Originally Posted by Bob Olhsson
True but what you don't want are monitors with dips in the response because they can cover up problems.
My experience has been that there are monitors you can learn and monitors that you simply can't. For this reason I always choose from among the ones used by people whose work I respect. I also have a strong preference for sealed cabinets and a strong dislike of passive radiators.
Yeah, you don't want monitors that are un-flat enough to be inaccurate. But my point is that frequency response flatness isn't even the best
criteria for a monitor, much less the only
criteria. It's a popular number because it's easy to measure, and measurements sound scientific and thus enjoy the benefits of the Appeal to Authority fallacy.
I think it's much more important to find monitors whose sound doesn't grate on you, get the basic room issues under control, and then learn THOSE monitors in THAT room. And that's why reference material is so important! You know how the reference material makes you feel, and what its details and balances are. If I'm mixing and I start to doubt my relative position, I can just throw on Wilco's Sky Blue Sky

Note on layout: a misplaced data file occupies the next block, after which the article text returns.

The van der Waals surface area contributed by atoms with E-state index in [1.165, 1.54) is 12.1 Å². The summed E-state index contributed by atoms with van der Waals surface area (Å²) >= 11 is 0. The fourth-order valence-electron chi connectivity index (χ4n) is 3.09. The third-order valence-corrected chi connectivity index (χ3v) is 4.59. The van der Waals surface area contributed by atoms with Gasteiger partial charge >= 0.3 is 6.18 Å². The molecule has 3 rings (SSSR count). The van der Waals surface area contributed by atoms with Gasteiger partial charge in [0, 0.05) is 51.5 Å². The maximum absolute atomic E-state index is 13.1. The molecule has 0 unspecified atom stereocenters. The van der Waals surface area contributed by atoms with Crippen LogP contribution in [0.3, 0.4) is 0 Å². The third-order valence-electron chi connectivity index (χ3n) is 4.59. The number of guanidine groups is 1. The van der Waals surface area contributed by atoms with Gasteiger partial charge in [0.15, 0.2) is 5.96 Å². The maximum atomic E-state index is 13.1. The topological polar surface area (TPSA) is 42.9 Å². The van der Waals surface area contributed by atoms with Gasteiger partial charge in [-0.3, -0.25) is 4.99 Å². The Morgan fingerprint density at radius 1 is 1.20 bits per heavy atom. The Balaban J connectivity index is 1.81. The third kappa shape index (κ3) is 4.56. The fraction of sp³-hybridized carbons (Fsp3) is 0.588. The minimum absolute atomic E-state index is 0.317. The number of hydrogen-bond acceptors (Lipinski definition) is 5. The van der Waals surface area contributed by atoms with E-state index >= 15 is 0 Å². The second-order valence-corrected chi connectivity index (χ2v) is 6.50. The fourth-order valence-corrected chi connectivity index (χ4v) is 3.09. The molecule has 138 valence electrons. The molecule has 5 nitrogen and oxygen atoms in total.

or the Flaming Lips' The Soft Bulletin
or Fleetwood Mac's Rumours
or some other record that I know intimately and love, and know how things SHOULD sound. Then I can go back to my mix and grok it relative to that known quantity. In this case, choice of monitors is FAR less important than choice of references.
The big problem with small, inexpensive two-way ported boxes (most budget speakers, including budget studio monitors) is that they're blurry and harsh, and lack fine detail. Sweetness, detail, and precision require expensive drivers, sturdier cabinets, and sometimes exotic designs. But mixing doesn't require either comfort or massive detail. It's about balance, and even cheap speakers can present that. Excellent mixes can be done on just about any speaker actually sold as a studio monitor, no matter how cheap (and likewise, bad mixes can be done on any studio monitor, no matter how expensively, and much more easily than excellent mixes!). So when buying budget speakers, it's just about finding something that isn't too annoying to listen to for a few hours at a time, within the available budget and whatever convenience kismet provides. "Best" doesn't enter into it, any more than debating which fart smells best.